Miho is a very unusual museum, where each object, be it a tea cup or a mask or a statue, is displayed in its own right. And the backdrop against the mountains is an added plus. It could be a model for all other museums.


Thus, meeting Mr. I.M. Pei himself inside this very special structure, that he had designed some 15 years ago, was amazing. Photo by Anki Myrberg, she insisted on the shot, we were having coffee and I was wondering why the tables were all set.! Usually reservations are not possible. Mr. Pei and his wife rolled in, with due entourage, and it was all very friendly and laughs all around.

You get to meet someone special, and Mr. Pei asks me, "Why do you know about this place?" and starts talking about Asplund and Aalto, architects that he was inspired by. I also read on the internet that Mr. Pei as a young man was part of the US war effort, helping design bombs to destroy Japanese towns and cities. I did not ask him about that. I do wonder, should I have asked?

Do watch the video from Miho Museum, it is a very special place for all of us who likes art in Asia.


Thursday, April 26, 2012

TPP At Public Citizen Website

If you want to read more about the Trans Pacific Partnership (TPP) I recommend the Public Citizen website. More here: Trans-Pacific Partnership (TPP)

TPP: Corporate Power Tool of the 1%

Have you heard? The Trans-Pacific Partnership (TPP) “free trade” agreement is a stealthy policy being pressed by corporate America, a dream of the 1 percent, that in one blow could:

  • offshore millions of American jobs,
  • free the banksters from oversight,
  • ban Buy America policies needed to create green jobs and rebuild our economy,
  • decrease access to medicine,
  • flood the U.S. with unsafe food and products,
  • and empower corporations to attack our environmental and health safeguards.

Closed-door talks are on-going between the U.S. and Australia, Brunei, Chile, New Zealand, Peru, Singapore, Malaysia and Vietnam; with countries like Japan and China potentially joining later. 600 corporate advisors have access to the text, while the public, Members of Congress, journalists, and civil society are excluded. And so far what we know about what's in there is very scary!

I met Lori Wallace from Public Citizen, a great campaigner in Seattle in 1999 and in Washington DC back in 2000 or 2001, I can't remember, but it was great to see her again in Tokyo, as she explained why TPP will cause a lot of harm to things we take for granted, like access to medical services, food labels, rules against mad cow disease...

TPP Protests In Tokyo: Lost In Translation?

Thousands of people protesting in Tokyo against the Trans Pacific Partnership (TPP) that is virtually unknown in the US, according to the Wall Street Journal blog?

One of the reasons it "gets no press" could be that the entire text of the negotiations is kept secret, and even elected legislators (that get to vote "yes" or "no" once the negotiations are finished, but have no access to the actual negotiation process) and others are kept in the dark about the details. Only corporations are allowed access, which of course is not OK.

We heard the same complaints against the World Trade Organization (WTO) and Free Trade Agreements (FTA) some 10-15 years ago, seems the people with hidden interests that want to change the rules for global trade have moved on to the TPP. If it gets no press, shouldn't journalists in the US (and editors) try a little harder? Most of us have of course lost any confidence in main stream media, but that blog post just takes the cake. Why should a major economic partnership agreement be flying under the radar? Hello??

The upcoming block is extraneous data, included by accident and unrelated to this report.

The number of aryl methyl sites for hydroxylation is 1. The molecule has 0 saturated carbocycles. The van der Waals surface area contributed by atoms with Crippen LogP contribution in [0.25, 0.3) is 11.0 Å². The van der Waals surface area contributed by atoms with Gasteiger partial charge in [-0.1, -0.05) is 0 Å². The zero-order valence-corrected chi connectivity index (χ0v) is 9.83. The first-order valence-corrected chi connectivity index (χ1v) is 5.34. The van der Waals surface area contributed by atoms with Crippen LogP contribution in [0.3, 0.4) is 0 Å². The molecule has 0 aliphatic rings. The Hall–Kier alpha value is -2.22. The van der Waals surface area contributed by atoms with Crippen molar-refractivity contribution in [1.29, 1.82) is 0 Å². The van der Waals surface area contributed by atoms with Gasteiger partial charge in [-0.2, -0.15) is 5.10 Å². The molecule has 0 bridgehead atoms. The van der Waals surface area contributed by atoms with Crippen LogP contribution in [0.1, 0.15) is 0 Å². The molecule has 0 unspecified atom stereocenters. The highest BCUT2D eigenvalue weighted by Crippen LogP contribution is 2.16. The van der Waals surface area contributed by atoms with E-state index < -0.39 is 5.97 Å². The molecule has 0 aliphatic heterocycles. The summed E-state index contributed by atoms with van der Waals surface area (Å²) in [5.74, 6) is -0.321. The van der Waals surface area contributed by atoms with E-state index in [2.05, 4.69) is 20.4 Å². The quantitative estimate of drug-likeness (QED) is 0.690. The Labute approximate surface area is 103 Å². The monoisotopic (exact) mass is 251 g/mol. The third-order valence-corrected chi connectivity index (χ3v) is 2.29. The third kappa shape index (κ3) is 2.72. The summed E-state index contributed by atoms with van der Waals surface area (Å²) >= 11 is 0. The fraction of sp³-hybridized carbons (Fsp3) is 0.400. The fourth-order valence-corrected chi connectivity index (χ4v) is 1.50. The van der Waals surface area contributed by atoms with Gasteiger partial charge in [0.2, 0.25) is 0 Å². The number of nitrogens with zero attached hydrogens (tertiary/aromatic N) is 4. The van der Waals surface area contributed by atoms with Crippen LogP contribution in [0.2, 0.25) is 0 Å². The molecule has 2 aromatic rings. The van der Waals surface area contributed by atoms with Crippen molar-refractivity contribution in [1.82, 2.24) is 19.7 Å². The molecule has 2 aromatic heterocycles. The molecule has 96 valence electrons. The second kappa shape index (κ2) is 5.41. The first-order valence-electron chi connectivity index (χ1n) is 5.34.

With so much secrecy, it is not strange that in Japan, the entire project seems like a conspiracy.

I was glad to see so many people at the anti-TPP event today in Hibiya Park, I hope we made a difference, at least on this side of the Pacific Ocean.



Lost in Translation: Anti-TPP Campaign Befuddles Washington

http://blogs.wsj.com/japanrealtime/2012/04/25/lost-in-translation-anti-tpp-campaign-befuddles-washington/

By Peter Landers

Japan’s agricultural lobby has taken its campaign against a global free trade agreement to the U.S., buying a full-page advertisement in Tuesday’s Washington Post opposing the Trans-Pacific Partnership. The ad is titled “Don’t let the TPP rob your future,” and features a picture of a padlocked factory on the back page of the newspaper’s front section.
For American readers, it must have seemed a strange message. The advertisement doesn’t say what the proposed free-trade agreement consists of or how it would “destroy jobs” for Americans. JRT asked a colleague who doesn’t cover Asia to review it. The reaction: “What is it about? I have no idea what it means.”
That captures the disconnect between the two countries over the issue. In Japan, TPP has become a household phrase, with newspapers, magazines and TV shows prominently featuring the pact. Prime Minister Yoshihiko Noda has made Japan’s entry into the agreement a top priority, and is expected to discuss the matter when he meets American President Barack Obama in Washington next week. While advocates say the agreement would lift Japan’s economy overall, it would likely require further opening of Japan’s protected farm sectors — hence the advertising campaign.
In the U.S., however, the pact gets virtually no press, and is largely unknown.

Wednesday, April 25, 2012

Dust In Shikoku

I'm just back from Shikoku, the central part of the island, which has the most amazing rivers and steep gorges anywhere in Japan. The roads and railways must have been built by the most dare-devil fear-loathing kind of guys. This is where Nobel Prize laureate Oe Kenzaburo was born and raised. I love this part of Japan, which is not so very Japanese; it has all kinds of features from ancient past, like rope bridges that connected the Heike clan as they escaped from Kyoto... Also, Shikoku has the 88 henro pilgrimage trail.